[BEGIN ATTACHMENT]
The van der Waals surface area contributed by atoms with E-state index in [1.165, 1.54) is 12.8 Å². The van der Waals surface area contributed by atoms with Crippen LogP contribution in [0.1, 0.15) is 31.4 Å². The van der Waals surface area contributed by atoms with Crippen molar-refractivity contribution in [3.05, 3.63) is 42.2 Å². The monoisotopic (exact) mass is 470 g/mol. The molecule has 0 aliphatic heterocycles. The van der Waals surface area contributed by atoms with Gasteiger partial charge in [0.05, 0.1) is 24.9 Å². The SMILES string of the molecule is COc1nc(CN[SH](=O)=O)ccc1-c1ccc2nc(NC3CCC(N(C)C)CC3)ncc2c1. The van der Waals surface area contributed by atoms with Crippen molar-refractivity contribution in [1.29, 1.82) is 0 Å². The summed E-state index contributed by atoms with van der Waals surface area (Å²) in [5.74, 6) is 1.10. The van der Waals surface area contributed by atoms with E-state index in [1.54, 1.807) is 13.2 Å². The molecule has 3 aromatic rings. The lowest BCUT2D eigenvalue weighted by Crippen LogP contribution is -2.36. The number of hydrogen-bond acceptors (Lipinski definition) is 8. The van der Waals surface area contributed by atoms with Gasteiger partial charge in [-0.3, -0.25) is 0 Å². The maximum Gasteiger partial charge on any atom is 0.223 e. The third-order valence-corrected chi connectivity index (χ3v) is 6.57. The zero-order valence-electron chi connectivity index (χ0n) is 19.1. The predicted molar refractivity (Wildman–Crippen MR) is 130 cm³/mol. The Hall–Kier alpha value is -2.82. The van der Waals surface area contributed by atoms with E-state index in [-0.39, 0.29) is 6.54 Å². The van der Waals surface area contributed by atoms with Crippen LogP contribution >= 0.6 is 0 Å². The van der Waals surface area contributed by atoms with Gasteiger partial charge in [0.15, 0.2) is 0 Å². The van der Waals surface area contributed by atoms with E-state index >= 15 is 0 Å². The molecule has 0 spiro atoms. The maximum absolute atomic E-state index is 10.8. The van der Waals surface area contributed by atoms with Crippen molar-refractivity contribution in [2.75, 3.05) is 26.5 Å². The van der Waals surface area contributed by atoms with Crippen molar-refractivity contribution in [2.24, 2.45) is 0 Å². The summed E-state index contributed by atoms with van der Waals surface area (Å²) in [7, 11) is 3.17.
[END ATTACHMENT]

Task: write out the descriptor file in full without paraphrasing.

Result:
The van der Waals surface area contributed by atoms with E-state index in [1.165, 1.54) is 12.8 Å². The van der Waals surface area contributed by atoms with Crippen LogP contribution in [0.1, 0.15) is 31.4 Å². The van der Waals surface area contributed by atoms with Crippen molar-refractivity contribution in [3.05, 3.63) is 42.2 Å². The monoisotopic (exact) mass is 470 g/mol. The molecule has 0 aliphatic heterocycles. The van der Waals surface area contributed by atoms with Gasteiger partial charge in [0.05, 0.1) is 24.9 Å². The SMILES string of the molecule is COc1nc(CN[SH](=O)=O)ccc1-c1ccc2nc(NC3CCC(N(C)C)CC3)ncc2c1. The van der Waals surface area contributed by atoms with Crippen molar-refractivity contribution in [1.29, 1.82) is 0 Å². The summed E-state index contributed by atoms with van der Waals surface area (Å²) in [5.74, 6) is 1.10. The van der Waals surface area contributed by atoms with E-state index in [1.54, 1.807) is 13.2 Å². The molecule has 3 aromatic rings. The lowest BCUT2D eigenvalue weighted by Crippen LogP contribution is -2.36. The number of hydrogen-bond acceptors (Lipinski definition) is 8. The van der Waals surface area contributed by atoms with Gasteiger partial charge in [-0.3, -0.25) is 0 Å². The maximum Gasteiger partial charge on any atom is 0.223 e. The third-order valence-corrected chi connectivity index (χ3v) is 6.57. The zero-order valence-electron chi connectivity index (χ0n) is 19.1. The predicted molar refractivity (Wildman–Crippen MR) is 130 cm³/mol. The Hall–Kier alpha value is -2.82. The van der Waals surface area contributed by atoms with E-state index in [-0.39, 0.29) is 6.54 Å². The van der Waals surface area contributed by atoms with Crippen LogP contribution >= 0.6 is 0 Å². The van der Waals surface area contributed by atoms with Gasteiger partial charge in [0.15, 0.2) is 0 Å². The van der Waals surface area contributed by atoms with E-state index >= 15 is 0 Å². The molecule has 0 spiro atoms. The maximum absolute atomic E-state index is 10.8. The van der Waals surface area contributed by atoms with Crippen molar-refractivity contribution in [2.75, 3.05) is 26.5 Å². The van der Waals surface area contributed by atoms with Crippen molar-refractivity contribution in [2.24, 2.45) is 0 Å². The summed E-state index contributed by atoms with van der Waals surface area (Å²) in [7, 11) is 3.17.